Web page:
Neutral Citation Number:  EWHC 3206 (Admin)
IN THE HIGH COURT OF JUSTICE
QUEEN'S BENCH DIVISION
THE ADMINISTRATIVE COURT
Royal Courts of Justice
Tuesday, 14 December 2004
B E F O R E:
MR JUSTICE FORBES
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THE QUEEN ON THE APPLICATION OF LONDON BOROUGH OF RICHMOND
SECRETARY OF STATE FOR TRANSPORT, LOCAL GOVERNMENT AND THE REGIONS
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Computer-Aided Transcript of the Stenograph Notes of
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MR D ANDERSON QC & MS H MOUNTFIELD (instructed by Richard Buxton) appeared on behalf of the CLAIMANT
MR I BURNETT QC & MR M CHAMBERLAIN (instructed by the Treasury Solicitor) appeared on behalf of the DEFENDANT
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J U D G M E N T
(As Approved by the Court)
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1. MR JUSTICE FORBES: This is an application for costs made by both parties to these proceedings, the substantive application having been resolved by agreement in the course of today's hearing and having resulted in an agreed order disposing effectively of the entire proceedings.
2. The proceedings themselves are concerned with the claimants' challenge to the Secretary of State's consultation paper entitled "Night Flying Restrictions at Heathrow, Gatwick and Stansted: Stage 1 Consultation on Restrictions to apply from 30 October 2005". That consultation document was issued by the Secretary of State on 21st July 2004.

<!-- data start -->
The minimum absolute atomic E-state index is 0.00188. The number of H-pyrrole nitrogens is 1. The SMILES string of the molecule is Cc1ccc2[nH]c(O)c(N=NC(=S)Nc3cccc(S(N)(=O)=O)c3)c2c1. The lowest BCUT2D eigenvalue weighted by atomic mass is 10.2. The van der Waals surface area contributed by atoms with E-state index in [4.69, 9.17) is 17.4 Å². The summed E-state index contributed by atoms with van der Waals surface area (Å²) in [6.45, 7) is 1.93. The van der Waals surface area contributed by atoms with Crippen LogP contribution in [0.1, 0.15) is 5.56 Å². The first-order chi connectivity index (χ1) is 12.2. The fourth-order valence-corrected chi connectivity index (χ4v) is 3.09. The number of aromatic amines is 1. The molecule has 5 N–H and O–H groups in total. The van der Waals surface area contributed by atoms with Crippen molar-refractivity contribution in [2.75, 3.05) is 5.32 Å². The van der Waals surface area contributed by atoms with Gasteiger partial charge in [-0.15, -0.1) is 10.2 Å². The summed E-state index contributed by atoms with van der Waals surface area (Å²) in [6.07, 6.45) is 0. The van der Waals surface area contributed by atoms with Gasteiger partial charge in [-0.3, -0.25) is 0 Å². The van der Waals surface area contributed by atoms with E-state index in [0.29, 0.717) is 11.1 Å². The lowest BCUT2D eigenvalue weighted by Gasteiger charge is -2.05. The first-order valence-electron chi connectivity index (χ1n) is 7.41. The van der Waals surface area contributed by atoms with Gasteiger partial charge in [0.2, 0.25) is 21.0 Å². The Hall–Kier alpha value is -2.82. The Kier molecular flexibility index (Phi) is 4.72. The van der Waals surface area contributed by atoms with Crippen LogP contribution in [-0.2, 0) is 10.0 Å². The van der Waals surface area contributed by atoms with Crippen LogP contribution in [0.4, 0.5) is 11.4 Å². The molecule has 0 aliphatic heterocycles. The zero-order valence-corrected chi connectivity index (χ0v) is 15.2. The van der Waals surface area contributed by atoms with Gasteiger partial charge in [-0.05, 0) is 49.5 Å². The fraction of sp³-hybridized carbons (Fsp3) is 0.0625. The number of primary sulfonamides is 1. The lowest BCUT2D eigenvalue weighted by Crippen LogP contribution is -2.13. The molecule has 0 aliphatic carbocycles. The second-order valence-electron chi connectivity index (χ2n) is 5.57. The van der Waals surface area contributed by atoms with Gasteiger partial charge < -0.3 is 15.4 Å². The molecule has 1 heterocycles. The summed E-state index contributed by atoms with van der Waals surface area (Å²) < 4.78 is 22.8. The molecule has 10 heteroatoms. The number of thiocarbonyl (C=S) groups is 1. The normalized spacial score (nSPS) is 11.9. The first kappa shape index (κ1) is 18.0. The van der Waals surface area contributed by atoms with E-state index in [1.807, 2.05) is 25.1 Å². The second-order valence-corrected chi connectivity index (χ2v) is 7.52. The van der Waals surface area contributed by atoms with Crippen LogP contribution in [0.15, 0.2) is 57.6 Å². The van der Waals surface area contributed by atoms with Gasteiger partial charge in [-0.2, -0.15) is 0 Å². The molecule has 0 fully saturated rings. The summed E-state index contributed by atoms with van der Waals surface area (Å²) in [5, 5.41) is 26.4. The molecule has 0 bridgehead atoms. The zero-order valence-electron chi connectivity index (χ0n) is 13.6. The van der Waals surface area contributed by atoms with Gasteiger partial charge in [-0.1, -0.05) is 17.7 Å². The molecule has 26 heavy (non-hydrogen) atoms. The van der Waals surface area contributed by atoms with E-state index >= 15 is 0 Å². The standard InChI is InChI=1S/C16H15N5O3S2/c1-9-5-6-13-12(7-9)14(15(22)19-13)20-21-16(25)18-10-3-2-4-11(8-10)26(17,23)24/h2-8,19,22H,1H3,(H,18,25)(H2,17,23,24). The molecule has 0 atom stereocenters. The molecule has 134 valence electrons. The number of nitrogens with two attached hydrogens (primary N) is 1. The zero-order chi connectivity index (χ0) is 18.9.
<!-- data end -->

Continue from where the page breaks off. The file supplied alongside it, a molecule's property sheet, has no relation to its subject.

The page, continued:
3. If I were to go into all the background circumstances of this matter, it would mean that I would be effectively delivering a judgment in the substantive application. That would be inappropriate, given that the substantive application itself was only part-heard when the parties reached agreement as to an appropriate disposal of the proceedings. However, for the purposes of understanding the decision that I have reached on the two applications for costs, it is necessary to refer to paragraph 7.9 of the consultation paper, which is in the following terms:
"7.9 However, Article 4.4 of Directive 2002/30/EC and Regulation 5(3) of SI No. 1742 preclude the use of any system of noise classification other than that based on 'ICAO noise certification data'. It follows that, although the UK (and other Member States) may choose how to use the noise certification data when imposing operating restrictions, it has no discretion to substitute measurements of operational noise as an alternative to the noise certification data. That would have the effect of decoupling the classification of the aircraft concerned from their noise certification data. We are, therefore, not consulting on this issue."
4. These proceedings were mainly concerned with the decision-making that resulted in that particular paragraph being included in the consultation document. The claimants' case was that, in that paragraph, the Secretary of State had to all intents improperly fettered his discretion with regard to his decision-making in respect of the appropriate operating restrictions applicable to night flights.